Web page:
Did you know that rabies still kills 55,000 people worldwide every year? And that there are plausible connections between rabies and the myths of werewolves, vampires, and zombies?
Everyone has heard of this disease. And many of us take our dogs and cats regularly to the vet for their rabies shots. Why do we bother? Why are we so scared of rabies?
It could be the 100% fatality rate.
It could be that rabies is one of the few diseases that travels through the body through the nervous system, rather than the blood stream.
Rabies is a singularly frightening disease and Rabid: A Cultural History of the World’s Most Diabolical Virus is a great way to learn about it its effects on human history.
Bill Wasik is a journalist who wrote the book with his veterinary wife, Monica Murphy. The book goes over the basics of the disease, but as its subtitle, A Cultural History suggests, it goes into depth about what rabies means to people throughout history. The disease has been known since ancient times and ancient writers like Pliny the Elder described it with some accuracy, although their cures usually weren’t much help.
One reason that rabies is so horrifying is that it attacks the brain and changes a person’s personality in a way that a disease like pneumonia doesn’t. A person with rabies is often affected psychologically, including symptoms like paranoia and hallucinations. Victims frequently become terrified of water, even though they want to drink, so rabies is known as hydrophobia. Bill Wasik suggests (as others have done) that these changes are what led to myths of vampires and zombies as they are creatures that are human, but not human at the same time.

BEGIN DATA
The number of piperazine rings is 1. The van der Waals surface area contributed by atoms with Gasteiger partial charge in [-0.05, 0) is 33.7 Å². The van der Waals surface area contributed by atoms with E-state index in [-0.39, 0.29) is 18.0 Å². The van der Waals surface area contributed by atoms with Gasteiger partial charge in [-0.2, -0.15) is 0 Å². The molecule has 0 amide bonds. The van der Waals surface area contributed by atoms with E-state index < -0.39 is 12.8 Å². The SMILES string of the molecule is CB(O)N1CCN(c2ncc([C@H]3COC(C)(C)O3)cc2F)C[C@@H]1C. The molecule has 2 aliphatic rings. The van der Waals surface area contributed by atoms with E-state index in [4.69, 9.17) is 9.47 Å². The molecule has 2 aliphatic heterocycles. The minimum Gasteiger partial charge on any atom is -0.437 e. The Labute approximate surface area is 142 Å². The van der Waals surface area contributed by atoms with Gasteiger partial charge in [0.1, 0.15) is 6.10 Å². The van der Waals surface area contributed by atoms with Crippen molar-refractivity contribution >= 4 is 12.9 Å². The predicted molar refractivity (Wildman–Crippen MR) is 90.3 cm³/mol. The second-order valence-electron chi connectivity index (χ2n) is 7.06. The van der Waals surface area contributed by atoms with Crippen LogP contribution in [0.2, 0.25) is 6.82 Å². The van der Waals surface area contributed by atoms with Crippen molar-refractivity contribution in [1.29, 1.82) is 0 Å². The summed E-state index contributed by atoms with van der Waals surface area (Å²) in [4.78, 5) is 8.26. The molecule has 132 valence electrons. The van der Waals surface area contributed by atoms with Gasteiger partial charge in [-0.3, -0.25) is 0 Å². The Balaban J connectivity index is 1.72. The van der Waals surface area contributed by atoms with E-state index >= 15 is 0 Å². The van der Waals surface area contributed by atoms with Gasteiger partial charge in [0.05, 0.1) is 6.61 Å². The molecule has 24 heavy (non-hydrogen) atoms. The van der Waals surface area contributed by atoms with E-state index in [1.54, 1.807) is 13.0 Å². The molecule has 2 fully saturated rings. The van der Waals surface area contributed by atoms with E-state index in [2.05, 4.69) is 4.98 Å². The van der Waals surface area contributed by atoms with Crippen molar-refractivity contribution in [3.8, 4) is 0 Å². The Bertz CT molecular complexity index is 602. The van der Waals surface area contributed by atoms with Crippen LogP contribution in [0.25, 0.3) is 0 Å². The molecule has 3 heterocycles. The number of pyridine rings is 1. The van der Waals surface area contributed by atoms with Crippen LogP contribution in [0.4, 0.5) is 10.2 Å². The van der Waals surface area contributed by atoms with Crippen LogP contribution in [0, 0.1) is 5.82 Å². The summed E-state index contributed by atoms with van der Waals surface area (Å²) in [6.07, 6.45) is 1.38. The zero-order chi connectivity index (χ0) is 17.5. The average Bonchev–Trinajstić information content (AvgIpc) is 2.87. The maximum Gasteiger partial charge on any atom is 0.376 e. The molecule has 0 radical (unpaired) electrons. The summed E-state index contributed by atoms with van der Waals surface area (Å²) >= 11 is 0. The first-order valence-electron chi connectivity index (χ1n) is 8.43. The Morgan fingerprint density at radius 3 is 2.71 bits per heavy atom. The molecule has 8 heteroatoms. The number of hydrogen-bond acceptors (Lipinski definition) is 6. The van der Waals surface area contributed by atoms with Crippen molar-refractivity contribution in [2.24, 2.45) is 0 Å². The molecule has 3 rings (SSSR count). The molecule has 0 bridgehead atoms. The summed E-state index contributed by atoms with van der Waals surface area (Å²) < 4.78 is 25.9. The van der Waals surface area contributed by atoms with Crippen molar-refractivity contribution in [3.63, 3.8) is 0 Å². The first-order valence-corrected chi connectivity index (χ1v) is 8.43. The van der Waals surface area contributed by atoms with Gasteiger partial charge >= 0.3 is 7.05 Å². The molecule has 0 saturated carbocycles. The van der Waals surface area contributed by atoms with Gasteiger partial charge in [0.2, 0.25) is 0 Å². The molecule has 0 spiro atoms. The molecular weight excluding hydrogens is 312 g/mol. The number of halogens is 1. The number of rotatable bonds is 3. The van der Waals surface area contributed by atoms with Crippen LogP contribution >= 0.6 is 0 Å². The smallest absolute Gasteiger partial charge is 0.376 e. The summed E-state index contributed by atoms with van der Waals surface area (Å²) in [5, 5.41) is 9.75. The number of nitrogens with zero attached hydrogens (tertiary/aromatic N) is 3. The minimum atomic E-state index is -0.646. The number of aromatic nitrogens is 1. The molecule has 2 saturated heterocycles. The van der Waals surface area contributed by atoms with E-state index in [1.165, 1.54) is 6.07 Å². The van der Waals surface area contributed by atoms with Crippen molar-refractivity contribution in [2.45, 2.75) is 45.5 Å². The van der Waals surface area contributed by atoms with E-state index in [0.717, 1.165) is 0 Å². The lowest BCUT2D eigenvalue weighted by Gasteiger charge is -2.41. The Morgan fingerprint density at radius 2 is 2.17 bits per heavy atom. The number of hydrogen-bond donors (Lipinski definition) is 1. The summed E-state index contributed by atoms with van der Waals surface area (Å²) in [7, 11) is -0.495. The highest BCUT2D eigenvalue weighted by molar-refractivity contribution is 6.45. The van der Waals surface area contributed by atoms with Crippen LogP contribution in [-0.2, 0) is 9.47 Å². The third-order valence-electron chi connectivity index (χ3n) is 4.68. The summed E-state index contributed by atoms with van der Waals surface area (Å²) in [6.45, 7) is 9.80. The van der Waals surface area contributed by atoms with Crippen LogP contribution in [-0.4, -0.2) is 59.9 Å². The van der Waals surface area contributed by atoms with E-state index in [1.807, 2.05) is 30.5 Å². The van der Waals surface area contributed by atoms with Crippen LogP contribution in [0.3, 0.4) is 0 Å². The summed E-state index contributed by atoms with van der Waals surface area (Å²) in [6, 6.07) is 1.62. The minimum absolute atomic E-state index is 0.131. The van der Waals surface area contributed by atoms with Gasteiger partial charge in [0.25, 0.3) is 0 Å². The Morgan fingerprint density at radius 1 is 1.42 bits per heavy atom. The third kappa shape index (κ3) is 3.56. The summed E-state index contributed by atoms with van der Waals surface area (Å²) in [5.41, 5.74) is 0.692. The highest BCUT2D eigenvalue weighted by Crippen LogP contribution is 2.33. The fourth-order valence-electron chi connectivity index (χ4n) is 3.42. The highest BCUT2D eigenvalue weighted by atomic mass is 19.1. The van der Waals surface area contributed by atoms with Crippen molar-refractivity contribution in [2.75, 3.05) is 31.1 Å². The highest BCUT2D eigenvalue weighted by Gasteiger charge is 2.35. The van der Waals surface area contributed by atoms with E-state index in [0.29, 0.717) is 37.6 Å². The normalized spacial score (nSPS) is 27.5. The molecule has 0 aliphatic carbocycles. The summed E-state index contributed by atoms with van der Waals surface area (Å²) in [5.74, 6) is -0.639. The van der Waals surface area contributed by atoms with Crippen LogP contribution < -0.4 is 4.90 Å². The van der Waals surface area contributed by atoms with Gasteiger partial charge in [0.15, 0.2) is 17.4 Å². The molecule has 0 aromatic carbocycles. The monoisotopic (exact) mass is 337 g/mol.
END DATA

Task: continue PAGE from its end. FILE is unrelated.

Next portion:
The book reveals many quirky facts about rabies. For example, because the rabies virus travels slowly along the nervous system, once a person is bitten by a rabid animal, the onset of symptoms depends on how far way the bite site is from their brain. Therefore a person bitten on the face will get sick more quickly than someone bitten on the foot.
Although still a horrifying incurable disease, rabies does provide some hope in medical science. The rabies virus is unusual in that it can get past the blood brain barrier, which usually prevents viruses and bacteria, but also medicines, from getting from our blood into our brains. This means that theoretically a modified version of the rabies virus could be used to get medicine into the brain.
Rabid: a Cultural History of the World’s Most Diabolical Virus is a fascinating, but sobering book. It is not a medical text, but it is an excellent choice for people who enjoy medical and epidemiological history like The Ghost Map by Steven Johnson or Plague: A Very Short Introduction by Paul Slack. I also recommend it for people who like science writing, or those who are fascinated with zombies and vampires and other creatures who are frighteninglyaltered humans.
Check the WRL catalog for Rabid: a Cultural History of the World’s Most Diabolical Virus